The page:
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Unformatted text preview: Computationally Efficient Active Rule Detection Method: Algorithm and Architecture Mahdi Hamzeh a , Hamid Reza Mahdiani a , b , * , Ahmad Saghafi a , Sied Mehdi Fakhraie a , Caro Lucas c , a Silicon Intelligence and VLSI Signal Processing Lab., School of Electrical and Computer Engineering, University of Tehran, IRAN b Computer and Electronics Department, Sh. Abbaspour University of Technology, IRAN c Center of Excellence for Control and Intelligent Processing, University of Tehran, and School of Cognitive Science, IPM, IRAN Abstract In this paper, a new active rule detection algorithm is proposed which is efficiently implemented in dedicated fuzzy processors. Here, its advantages are analytically attested. A novel realization architecture is proposed that has higher performance and uses lower hardware resources in comparison to the other reported architectures. The structure of the proposed active rule detection unit is scalable in terms of the number of inputs, the number of membership functions, and their bit widths. The proposed architecture is flexible in term of membership function shape as well. Key words: Active rule detection, algorithm, architecture, fuzzy processor, scalable. * Corresponding author. Silicon Intelligence and VLSI Signal Processing Labora- tory of School of Electrical and Computer Engineering, University of Tehran, North Kargar Ave., Tehran 14395-515, Iran. Tel.: +98-912-1907099; Fax: +98-21-88006064; [email protected] Email addresses: [email protected] (Mahdi Hamzeh), [email protected] (Hamid Reza Mahdiani), [email protected] (Ahmad Saghafi), [email protected] (Sied Mehdi Fakhraie), [email protected] (Caro Lucas). Preprint submitted to Elsevier 22 April 2008 1 Introduction Fuzzy logic [1,2] is used in an increasing number of applications. These appli- cations include process control , decision making support systems  and signal processing . The time constraints of various fuzzy systems may differ considerably according to the demands of different applications. In washing- machine controllers and auto focus imaging devices, for instance, the required inference speeds are quite low, while in real-time applications, they are ex- tremely high. Among them, we can mention of the applications reported in [8–11,13,14]. There are some successful efforts to propose simpler algorithms to reduce the amount of computations in fuzzy processes  which result in higher speeds  and smaller hardware . However, there is still need for higher performances. Thus, the designers have to use either high speed special purpose fuzzy hardware [8,18] or very high performance general purpose pro- cessors [19–21] and digital signal processors [22,23] to provide the necessary computational power....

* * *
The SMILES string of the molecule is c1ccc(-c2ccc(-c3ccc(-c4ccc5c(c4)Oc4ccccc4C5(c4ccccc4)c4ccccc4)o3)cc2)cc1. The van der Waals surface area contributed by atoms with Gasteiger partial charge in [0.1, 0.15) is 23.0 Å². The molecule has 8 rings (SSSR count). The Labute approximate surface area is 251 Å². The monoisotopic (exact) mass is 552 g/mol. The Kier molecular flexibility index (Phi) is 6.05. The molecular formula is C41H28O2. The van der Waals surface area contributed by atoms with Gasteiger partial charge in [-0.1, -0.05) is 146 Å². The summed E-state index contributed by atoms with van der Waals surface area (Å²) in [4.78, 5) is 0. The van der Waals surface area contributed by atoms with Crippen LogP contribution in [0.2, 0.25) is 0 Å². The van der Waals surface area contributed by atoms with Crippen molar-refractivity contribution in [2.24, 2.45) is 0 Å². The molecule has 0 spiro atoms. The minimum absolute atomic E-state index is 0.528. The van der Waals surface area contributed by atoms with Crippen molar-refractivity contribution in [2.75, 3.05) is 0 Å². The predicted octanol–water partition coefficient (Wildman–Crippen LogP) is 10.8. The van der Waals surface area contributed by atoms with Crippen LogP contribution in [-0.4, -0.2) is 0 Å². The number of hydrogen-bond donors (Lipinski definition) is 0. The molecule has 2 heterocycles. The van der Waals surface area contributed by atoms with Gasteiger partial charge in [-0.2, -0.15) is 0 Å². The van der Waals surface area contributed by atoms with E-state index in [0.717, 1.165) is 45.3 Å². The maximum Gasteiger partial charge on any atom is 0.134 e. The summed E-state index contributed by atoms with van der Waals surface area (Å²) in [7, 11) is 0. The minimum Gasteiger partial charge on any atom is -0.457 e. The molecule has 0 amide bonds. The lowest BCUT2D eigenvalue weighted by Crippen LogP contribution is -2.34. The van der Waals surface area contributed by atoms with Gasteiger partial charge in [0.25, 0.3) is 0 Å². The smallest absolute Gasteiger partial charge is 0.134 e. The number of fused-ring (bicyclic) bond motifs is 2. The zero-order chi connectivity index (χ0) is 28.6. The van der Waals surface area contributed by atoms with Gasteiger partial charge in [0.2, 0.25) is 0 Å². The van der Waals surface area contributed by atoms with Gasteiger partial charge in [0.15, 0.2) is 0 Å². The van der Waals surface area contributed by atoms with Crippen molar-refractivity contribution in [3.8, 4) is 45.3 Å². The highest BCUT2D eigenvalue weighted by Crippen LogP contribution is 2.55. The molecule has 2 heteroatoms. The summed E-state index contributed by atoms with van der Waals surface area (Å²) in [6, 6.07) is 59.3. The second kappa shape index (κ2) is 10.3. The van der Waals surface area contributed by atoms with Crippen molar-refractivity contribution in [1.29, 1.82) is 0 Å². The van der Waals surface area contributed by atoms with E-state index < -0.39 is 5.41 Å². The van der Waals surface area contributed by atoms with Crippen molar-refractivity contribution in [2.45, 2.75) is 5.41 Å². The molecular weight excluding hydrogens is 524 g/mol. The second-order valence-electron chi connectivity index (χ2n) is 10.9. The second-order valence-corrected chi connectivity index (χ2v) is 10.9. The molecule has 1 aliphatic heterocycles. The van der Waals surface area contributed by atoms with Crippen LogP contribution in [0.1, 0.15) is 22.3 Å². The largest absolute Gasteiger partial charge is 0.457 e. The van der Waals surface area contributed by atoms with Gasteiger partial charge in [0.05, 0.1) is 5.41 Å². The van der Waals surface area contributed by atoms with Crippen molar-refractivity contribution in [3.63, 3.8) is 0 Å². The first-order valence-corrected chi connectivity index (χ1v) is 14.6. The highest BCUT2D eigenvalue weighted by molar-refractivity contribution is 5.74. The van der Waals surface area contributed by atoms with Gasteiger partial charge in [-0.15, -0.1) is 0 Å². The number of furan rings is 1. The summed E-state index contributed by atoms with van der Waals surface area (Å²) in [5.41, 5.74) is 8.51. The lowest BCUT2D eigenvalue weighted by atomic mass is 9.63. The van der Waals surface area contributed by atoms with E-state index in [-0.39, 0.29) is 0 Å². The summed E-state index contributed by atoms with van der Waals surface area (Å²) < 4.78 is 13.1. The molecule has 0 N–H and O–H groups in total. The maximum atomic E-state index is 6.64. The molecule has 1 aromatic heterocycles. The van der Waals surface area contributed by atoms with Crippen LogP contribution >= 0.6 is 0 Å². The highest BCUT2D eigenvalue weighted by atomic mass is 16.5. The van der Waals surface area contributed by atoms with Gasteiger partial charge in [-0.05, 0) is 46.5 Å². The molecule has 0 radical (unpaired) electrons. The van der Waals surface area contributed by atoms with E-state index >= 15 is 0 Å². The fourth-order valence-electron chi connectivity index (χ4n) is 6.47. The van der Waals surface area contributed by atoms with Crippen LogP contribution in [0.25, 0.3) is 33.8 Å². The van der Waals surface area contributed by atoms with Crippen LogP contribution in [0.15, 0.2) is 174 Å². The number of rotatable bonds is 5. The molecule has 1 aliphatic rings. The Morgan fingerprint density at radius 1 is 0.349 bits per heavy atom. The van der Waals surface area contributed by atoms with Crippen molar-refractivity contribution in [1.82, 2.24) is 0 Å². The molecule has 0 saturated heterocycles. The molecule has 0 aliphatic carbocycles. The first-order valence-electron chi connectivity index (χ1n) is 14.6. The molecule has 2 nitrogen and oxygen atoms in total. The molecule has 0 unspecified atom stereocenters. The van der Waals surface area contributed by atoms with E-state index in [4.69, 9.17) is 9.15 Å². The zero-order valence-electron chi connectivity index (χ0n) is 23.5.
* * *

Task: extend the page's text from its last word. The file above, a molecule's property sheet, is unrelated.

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This note was uploaded on 06/14/2011 for the course NOTHING nothing taught by Professor Masoomi during the Spring '11 term at Aarhus Universitet.
- Spring '11